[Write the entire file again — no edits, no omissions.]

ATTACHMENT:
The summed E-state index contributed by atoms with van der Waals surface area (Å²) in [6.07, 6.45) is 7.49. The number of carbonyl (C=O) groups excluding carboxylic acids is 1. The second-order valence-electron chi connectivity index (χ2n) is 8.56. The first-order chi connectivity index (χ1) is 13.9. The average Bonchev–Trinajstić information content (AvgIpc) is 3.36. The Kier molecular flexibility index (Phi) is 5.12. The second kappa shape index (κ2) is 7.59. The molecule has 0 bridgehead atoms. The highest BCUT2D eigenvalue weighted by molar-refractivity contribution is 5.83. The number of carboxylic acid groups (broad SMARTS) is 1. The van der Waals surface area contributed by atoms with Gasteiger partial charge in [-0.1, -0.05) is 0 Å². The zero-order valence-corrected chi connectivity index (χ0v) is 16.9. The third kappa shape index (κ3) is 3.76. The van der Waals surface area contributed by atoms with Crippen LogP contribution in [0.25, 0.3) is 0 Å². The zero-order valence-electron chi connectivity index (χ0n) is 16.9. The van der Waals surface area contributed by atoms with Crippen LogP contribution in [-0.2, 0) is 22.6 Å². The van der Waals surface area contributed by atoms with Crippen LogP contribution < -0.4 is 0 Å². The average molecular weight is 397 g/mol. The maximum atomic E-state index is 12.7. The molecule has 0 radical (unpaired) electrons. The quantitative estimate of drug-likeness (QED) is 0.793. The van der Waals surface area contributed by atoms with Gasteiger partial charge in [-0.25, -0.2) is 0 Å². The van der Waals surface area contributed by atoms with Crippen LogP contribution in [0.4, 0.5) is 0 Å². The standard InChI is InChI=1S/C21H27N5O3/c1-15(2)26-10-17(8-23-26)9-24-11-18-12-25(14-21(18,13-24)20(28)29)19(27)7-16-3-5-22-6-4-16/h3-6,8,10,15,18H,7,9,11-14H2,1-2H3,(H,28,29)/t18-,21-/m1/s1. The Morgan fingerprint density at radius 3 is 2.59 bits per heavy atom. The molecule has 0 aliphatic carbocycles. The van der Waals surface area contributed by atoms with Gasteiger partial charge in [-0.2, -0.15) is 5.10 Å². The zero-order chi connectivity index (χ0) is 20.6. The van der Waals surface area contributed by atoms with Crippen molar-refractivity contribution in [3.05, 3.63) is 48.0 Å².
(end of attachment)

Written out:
The summed E-state index contributed by atoms with van der Waals surface area (Å²) in [6.07, 6.45) is 7.49. The number of carbonyl (C=O) groups excluding carboxylic acids is 1. The second-order valence-electron chi connectivity index (χ2n) is 8.56. The first-order chi connectivity index (χ1) is 13.9. The average Bonchev–Trinajstić information content (AvgIpc) is 3.36. The Kier molecular flexibility index (Phi) is 5.12. The second kappa shape index (κ2) is 7.59. The molecule has 0 bridgehead atoms. The highest BCUT2D eigenvalue weighted by molar-refractivity contribution is 5.83. The number of carboxylic acid groups (broad SMARTS) is 1. The van der Waals surface area contributed by atoms with Gasteiger partial charge in [-0.1, -0.05) is 0 Å². The zero-order valence-corrected chi connectivity index (χ0v) is 16.9. The third kappa shape index (κ3) is 3.76. The van der Waals surface area contributed by atoms with Crippen LogP contribution in [0.25, 0.3) is 0 Å². The zero-order valence-electron chi connectivity index (χ0n) is 16.9. The van der Waals surface area contributed by atoms with Crippen LogP contribution in [-0.2, 0) is 22.6 Å². The van der Waals surface area contributed by atoms with Crippen LogP contribution < -0.4 is 0 Å². The average molecular weight is 397 g/mol. The maximum atomic E-state index is 12.7. The molecule has 0 radical (unpaired) electrons. The quantitative estimate of drug-likeness (QED) is 0.793. The van der Waals surface area contributed by atoms with Gasteiger partial charge in [-0.25, -0.2) is 0 Å². The van der Waals surface area contributed by atoms with Crippen LogP contribution in [0.4, 0.5) is 0 Å². The standard InChI is InChI=1S/C21H27N5O3/c1-15(2)26-10-17(8-23-26)9-24-11-18-12-25(14-21(18,13-24)20(28)29)19(27)7-16-3-5-22-6-4-16/h3-6,8,10,15,18H,7,9,11-14H2,1-2H3,(H,28,29)/t18-,21-/m1/s1. The Morgan fingerprint density at radius 3 is 2.59 bits per heavy atom. The molecule has 0 aliphatic carbocycles. The van der Waals surface area contributed by atoms with Gasteiger partial charge in [-0.2, -0.15) is 5.10 Å². The zero-order chi connectivity index (χ0) is 20.6. The van der Waals surface area contributed by atoms with Crippen molar-refractivity contribution in [3.05, 3.63) is 48.0 Å².